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poet

Ted Kooser

1939- , Ames , IA , United States
Ted Kooser

Ted Kooser was born in Ames, Iowa on April 25, 1939. He received his B.A. from Iowa State and his M.A. in English from the University of Nebraska-Lincoln.

He is the author of ten collections of poetry, including Delights & Shadows (Copper Canyon Press, 2004), which won the Pulitzer Prize in 2005; Winter Morning Walks: One Hundred Postcards to Jim Harrison (2000), which won the 2001 Nebraska Book Award for poetry; Weather Central (1994); One World at a Time (1985); and Sure Signs (Pittsburgh, 1980).

His fiction and non-fiction books include The Poetry Home Repair Manual: Practical Advice for Beginning Poets (University of Nebraska Press, 2007); Braided Creek: A Conversation in Poetry (2003) written with fellow poet and longtime friend, Jim Harrison; and Local Wonders: Seasons in the Bohemian Alps (2002), which won the Nebraska Book Award for Nonfiction in 2003.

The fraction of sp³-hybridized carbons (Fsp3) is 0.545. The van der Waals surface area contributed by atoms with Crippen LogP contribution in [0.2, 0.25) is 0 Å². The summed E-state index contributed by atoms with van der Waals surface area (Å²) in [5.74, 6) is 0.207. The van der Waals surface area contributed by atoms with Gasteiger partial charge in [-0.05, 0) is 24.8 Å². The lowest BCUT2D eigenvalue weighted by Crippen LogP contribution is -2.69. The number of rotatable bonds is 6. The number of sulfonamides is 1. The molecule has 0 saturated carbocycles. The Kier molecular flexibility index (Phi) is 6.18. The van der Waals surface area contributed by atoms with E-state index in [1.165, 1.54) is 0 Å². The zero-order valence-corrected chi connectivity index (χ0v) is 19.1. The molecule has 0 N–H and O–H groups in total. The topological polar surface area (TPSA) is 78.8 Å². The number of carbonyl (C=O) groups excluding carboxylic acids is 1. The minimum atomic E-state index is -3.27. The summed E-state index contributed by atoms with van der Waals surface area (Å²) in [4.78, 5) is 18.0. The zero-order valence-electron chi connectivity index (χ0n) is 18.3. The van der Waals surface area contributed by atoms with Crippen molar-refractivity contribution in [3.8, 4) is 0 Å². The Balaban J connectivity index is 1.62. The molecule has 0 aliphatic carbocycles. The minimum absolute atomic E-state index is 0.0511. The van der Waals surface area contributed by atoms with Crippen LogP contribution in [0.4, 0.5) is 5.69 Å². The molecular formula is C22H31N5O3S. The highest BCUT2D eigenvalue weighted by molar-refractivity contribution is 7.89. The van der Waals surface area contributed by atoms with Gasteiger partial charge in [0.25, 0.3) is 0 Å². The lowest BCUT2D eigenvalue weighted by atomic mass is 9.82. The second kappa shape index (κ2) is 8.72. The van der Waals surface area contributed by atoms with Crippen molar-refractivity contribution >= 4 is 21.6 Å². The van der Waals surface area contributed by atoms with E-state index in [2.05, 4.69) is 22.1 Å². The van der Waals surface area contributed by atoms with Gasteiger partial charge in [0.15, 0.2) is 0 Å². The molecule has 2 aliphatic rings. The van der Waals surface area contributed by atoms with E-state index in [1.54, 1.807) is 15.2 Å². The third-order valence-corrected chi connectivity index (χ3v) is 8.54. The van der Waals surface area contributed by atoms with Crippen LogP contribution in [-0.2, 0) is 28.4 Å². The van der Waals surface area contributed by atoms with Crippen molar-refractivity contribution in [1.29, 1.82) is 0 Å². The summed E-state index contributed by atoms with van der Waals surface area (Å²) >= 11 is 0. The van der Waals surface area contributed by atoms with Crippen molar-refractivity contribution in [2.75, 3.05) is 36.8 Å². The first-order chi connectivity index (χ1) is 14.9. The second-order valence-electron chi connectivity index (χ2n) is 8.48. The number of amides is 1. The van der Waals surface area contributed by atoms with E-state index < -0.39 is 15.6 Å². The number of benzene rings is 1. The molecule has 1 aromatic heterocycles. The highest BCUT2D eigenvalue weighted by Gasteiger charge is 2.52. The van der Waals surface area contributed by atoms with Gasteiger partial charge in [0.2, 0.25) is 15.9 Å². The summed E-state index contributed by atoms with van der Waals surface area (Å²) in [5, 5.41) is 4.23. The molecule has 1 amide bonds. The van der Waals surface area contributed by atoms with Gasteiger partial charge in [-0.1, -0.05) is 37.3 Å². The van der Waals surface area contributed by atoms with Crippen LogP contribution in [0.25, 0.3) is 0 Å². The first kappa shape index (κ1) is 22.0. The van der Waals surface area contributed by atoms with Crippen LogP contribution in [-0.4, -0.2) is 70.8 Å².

His honors and awards include two NEA fellowships in poetry, a Pushcart Prize, the Stanley Kunitz Prize from Columbia, and a Merit Award from the Nebraska Arts Council. In the fall of 2004, Kooser was appointed the Library of Congress's thirteenth Poet Laureate Consultant in Poetry.

He is a visiting professor in the English department of the University of Nebraska-Lincoln. He lives on an acreage near the village of Garland, NE, with his wife Kathleen Rutledge, the editor of the Lincoln Journal Star.

by this poet

poem
Each time I go outside
the world is different. 
This has happened all my life.

*

The clock stopped at 5:30 
for three months.
Now it's always time to quit work,
have a drink, cook dinner.

*

"What I would do for wisdom,"
I cried out as a young man.
Evidently not much. Or so it seems.
Even on walks I follow
poem
The porch swing hangs fixed in a morning sun
that bleaches its gray slats, its flowered cushion
whose flowers have faded, like those of summer,
and a small brown spider has hung out her web
on a line between porch post and chain
so that no one may swing without breaking it.
She is saying it’s time that the
poem
Slap of the screen door, flat knock
of my grandmother's boxy black shoes
on the wooden stoop, the hush and sweep 
of her knob-kneed, cotton-aproned stride 
out to the edge and then, toed in
with a furious twist and heave, 
a bridge that leaps from her hot red hands
and hangs there shining for fifty years
over